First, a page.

Corrupt politicians. Public pension debt. In Illinois, both of those phrases are redundant.
Standing at the crossroads of embarrassing bits of local lingo is a man: Illinois house speaker Mike Madigan.
Madigan’s corruption can no longer be ignored when he is implicated in the federal bribery case against the commonwealth giant.
His sin in building the economic collapse of the state requires a longer view.
Madigan is the longest-serving state home speaker
in U.S. history, beginning in 1983. Since 1998, he has also chaired the Illinois Democratic Party. The dual roles for Madigan to amass power are more focused on public policy than any state leader in the country.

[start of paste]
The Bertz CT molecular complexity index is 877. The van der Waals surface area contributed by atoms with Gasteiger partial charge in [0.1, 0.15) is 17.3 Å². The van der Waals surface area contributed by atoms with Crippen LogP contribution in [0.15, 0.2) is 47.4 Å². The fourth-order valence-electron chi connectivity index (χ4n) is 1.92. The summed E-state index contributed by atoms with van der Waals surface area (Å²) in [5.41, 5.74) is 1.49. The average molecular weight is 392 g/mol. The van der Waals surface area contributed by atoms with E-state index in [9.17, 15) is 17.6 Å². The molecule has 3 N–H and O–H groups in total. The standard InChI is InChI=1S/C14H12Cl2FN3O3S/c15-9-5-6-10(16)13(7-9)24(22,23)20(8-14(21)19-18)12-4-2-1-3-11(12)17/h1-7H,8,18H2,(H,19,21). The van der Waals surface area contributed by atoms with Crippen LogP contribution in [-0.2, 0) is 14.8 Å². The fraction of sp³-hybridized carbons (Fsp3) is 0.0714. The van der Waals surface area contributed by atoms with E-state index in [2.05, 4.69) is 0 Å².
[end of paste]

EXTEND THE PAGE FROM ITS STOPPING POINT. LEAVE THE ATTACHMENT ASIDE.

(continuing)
For more than three decades, Madigan has been at the center of virtually every bad decision that has given Illinois its soaring debt and stabbing credit.
In 1980, Illinois had only $4.5 billion of the highest rated AAA pension and credit debt. Today it has the nation’s worst pension crisis with nearly $140 billion in un funded responsibilities and the nation’s lowest credit rating, just a notch above junk status.
Many politicians share the blame, but Madigan has been constant. He sponsors big legislation or allows bad bills to pass. Madigan owns Illinois’ finances.
Even before he was speaker
, Madigan was part of Illinois’ fundamental mistake on pensions.
Madigan was a delegate to the 1970 constitutional convention. You voted for a pension…